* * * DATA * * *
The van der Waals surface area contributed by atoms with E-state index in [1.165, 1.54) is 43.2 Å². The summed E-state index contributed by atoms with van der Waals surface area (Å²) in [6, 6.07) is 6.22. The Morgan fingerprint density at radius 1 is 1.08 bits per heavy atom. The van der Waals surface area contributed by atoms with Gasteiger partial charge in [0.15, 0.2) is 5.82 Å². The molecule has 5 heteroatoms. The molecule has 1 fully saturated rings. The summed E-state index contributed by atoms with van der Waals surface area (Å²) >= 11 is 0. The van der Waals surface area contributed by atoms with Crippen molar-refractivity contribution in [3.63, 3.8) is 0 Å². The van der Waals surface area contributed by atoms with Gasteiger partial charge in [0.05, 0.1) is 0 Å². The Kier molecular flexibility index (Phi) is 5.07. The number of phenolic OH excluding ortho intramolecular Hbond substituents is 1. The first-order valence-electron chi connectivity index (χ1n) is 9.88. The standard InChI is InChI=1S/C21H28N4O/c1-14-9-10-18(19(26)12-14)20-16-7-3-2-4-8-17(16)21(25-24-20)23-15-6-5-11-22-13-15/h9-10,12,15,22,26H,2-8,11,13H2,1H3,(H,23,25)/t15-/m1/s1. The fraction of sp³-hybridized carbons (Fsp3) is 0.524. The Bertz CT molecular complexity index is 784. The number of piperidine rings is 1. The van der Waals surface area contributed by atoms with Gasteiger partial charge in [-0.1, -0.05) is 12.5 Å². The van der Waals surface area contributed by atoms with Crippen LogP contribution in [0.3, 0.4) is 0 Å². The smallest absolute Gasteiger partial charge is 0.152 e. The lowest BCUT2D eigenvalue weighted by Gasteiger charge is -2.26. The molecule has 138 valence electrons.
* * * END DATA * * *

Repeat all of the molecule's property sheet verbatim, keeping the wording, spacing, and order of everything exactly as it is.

The van der Waals surface area contributed by atoms with E-state index in [1.165, 1.54) is 43.2 Å². The summed E-state index contributed by atoms with van der Waals surface area (Å²) in [6, 6.07) is 6.22. The Morgan fingerprint density at radius 1 is 1.08 bits per heavy atom. The van der Waals surface area contributed by atoms with Gasteiger partial charge in [0.15, 0.2) is 5.82 Å². The molecule has 5 heteroatoms. The molecule has 1 fully saturated rings. The summed E-state index contributed by atoms with van der Waals surface area (Å²) >= 11 is 0. The van der Waals surface area contributed by atoms with Crippen molar-refractivity contribution in [3.63, 3.8) is 0 Å². The van der Waals surface area contributed by atoms with Gasteiger partial charge in [0.05, 0.1) is 0 Å². The Kier molecular flexibility index (Phi) is 5.07. The number of phenolic OH excluding ortho intramolecular Hbond substituents is 1. The first-order valence-electron chi connectivity index (χ1n) is 9.88. The standard InChI is InChI=1S/C21H28N4O/c1-14-9-10-18(19(26)12-14)20-16-7-3-2-4-8-17(16)21(25-24-20)23-15-6-5-11-22-13-15/h9-10,12,15,22,26H,2-8,11,13H2,1H3,(H,23,25)/t15-/m1/s1. The fraction of sp³-hybridized carbons (Fsp3) is 0.524. The Bertz CT molecular complexity index is 784. The number of piperidine rings is 1. The van der Waals surface area contributed by atoms with Gasteiger partial charge in [-0.1, -0.05) is 12.5 Å². The van der Waals surface area contributed by atoms with Crippen LogP contribution in [0.3, 0.4) is 0 Å². The smallest absolute Gasteiger partial charge is 0.152 e. The lowest BCUT2D eigenvalue weighted by Gasteiger charge is -2.26. The molecule has 138 valence electrons.